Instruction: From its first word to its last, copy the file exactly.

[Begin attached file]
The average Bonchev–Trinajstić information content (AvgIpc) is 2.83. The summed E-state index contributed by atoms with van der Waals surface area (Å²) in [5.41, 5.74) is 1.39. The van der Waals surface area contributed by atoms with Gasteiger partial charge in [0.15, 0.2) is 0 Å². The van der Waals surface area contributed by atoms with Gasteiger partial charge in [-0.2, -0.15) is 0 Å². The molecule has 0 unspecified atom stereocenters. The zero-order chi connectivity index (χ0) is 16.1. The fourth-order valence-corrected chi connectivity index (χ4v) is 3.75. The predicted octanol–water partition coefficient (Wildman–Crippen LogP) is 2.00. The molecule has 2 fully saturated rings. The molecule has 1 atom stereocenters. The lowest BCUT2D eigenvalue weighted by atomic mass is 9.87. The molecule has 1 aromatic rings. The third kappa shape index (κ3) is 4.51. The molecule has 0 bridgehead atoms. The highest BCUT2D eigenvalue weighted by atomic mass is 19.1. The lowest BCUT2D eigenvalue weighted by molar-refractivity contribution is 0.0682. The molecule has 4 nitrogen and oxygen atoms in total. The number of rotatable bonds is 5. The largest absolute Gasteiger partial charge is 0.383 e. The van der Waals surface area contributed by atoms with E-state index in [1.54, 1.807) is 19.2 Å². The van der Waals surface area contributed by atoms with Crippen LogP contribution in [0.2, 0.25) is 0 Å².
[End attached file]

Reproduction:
The average Bonchev–Trinajstić information content (AvgIpc) is 2.83. The summed E-state index contributed by atoms with van der Waals surface area (Å²) in [5.41, 5.74) is 1.39. The van der Waals surface area contributed by atoms with Gasteiger partial charge in [0.15, 0.2) is 0 Å². The van der Waals surface area contributed by atoms with Gasteiger partial charge in [-0.2, -0.15) is 0 Å². The molecule has 0 unspecified atom stereocenters. The zero-order chi connectivity index (χ0) is 16.1. The fourth-order valence-corrected chi connectivity index (χ4v) is 3.75. The predicted octanol–water partition coefficient (Wildman–Crippen LogP) is 2.00. The molecule has 2 fully saturated rings. The molecule has 1 atom stereocenters. The lowest BCUT2D eigenvalue weighted by atomic mass is 9.87. The molecule has 1 aromatic rings. The third kappa shape index (κ3) is 4.51. The molecule has 0 bridgehead atoms. The highest BCUT2D eigenvalue weighted by atomic mass is 19.1. The lowest BCUT2D eigenvalue weighted by molar-refractivity contribution is 0.0682. The molecule has 4 nitrogen and oxygen atoms in total. The number of rotatable bonds is 5. The largest absolute Gasteiger partial charge is 0.383 e. The van der Waals surface area contributed by atoms with E-state index in [1.54, 1.807) is 19.2 Å². The van der Waals surface area contributed by atoms with Crippen LogP contribution in [0.2, 0.25) is 0 Å².